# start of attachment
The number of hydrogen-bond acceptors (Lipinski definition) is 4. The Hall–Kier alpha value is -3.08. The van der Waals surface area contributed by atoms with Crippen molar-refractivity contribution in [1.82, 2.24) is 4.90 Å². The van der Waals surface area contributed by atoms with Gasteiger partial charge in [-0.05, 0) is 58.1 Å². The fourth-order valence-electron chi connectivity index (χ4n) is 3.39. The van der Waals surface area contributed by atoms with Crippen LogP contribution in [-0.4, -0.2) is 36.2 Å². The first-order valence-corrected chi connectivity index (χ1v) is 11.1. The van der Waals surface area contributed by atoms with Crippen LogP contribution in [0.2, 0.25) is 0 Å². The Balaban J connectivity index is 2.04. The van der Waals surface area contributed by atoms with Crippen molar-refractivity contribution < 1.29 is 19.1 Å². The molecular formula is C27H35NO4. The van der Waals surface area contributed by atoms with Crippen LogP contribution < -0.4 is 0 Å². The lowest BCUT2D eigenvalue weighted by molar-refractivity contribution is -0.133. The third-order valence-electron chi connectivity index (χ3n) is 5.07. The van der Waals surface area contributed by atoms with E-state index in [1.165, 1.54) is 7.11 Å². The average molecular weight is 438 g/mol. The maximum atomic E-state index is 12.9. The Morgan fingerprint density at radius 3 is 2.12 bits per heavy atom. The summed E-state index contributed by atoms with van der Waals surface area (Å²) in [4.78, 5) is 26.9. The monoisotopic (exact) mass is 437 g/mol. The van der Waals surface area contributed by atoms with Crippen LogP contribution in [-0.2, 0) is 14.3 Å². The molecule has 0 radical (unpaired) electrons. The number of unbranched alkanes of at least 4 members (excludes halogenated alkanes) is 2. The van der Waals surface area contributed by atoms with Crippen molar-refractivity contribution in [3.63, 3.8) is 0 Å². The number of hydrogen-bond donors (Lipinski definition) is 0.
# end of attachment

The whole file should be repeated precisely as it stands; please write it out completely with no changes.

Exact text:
The number of hydrogen-bond acceptors (Lipinski definition) is 4. The Hall–Kier alpha value is -3.08. The van der Waals surface area contributed by atoms with Crippen molar-refractivity contribution in [1.82, 2.24) is 4.90 Å². The van der Waals surface area contributed by atoms with Gasteiger partial charge in [-0.05, 0) is 58.1 Å². The fourth-order valence-electron chi connectivity index (χ4n) is 3.39. The van der Waals surface area contributed by atoms with Crippen LogP contribution in [-0.4, -0.2) is 36.2 Å². The first-order valence-corrected chi connectivity index (χ1v) is 11.1. The van der Waals surface area contributed by atoms with Crippen LogP contribution in [0.2, 0.25) is 0 Å². The Balaban J connectivity index is 2.04. The van der Waals surface area contributed by atoms with Crippen molar-refractivity contribution < 1.29 is 19.1 Å². The molecular formula is C27H35NO4. The van der Waals surface area contributed by atoms with Crippen LogP contribution < -0.4 is 0 Å². The lowest BCUT2D eigenvalue weighted by molar-refractivity contribution is -0.133. The third-order valence-electron chi connectivity index (χ3n) is 5.07. The van der Waals surface area contributed by atoms with E-state index in [1.165, 1.54) is 7.11 Å². The average molecular weight is 438 g/mol. The maximum atomic E-state index is 12.9. The Morgan fingerprint density at radius 3 is 2.12 bits per heavy atom. The summed E-state index contributed by atoms with van der Waals surface area (Å²) in [4.78, 5) is 26.9. The monoisotopic (exact) mass is 437 g/mol. The van der Waals surface area contributed by atoms with Crippen LogP contribution in [-0.2, 0) is 14.3 Å². The molecule has 0 radical (unpaired) electrons. The number of unbranched alkanes of at least 4 members (excludes halogenated alkanes) is 2. The van der Waals surface area contributed by atoms with Crippen molar-refractivity contribution in [3.63, 3.8) is 0 Å². The number of hydrogen-bond donors (Lipinski definition) is 0.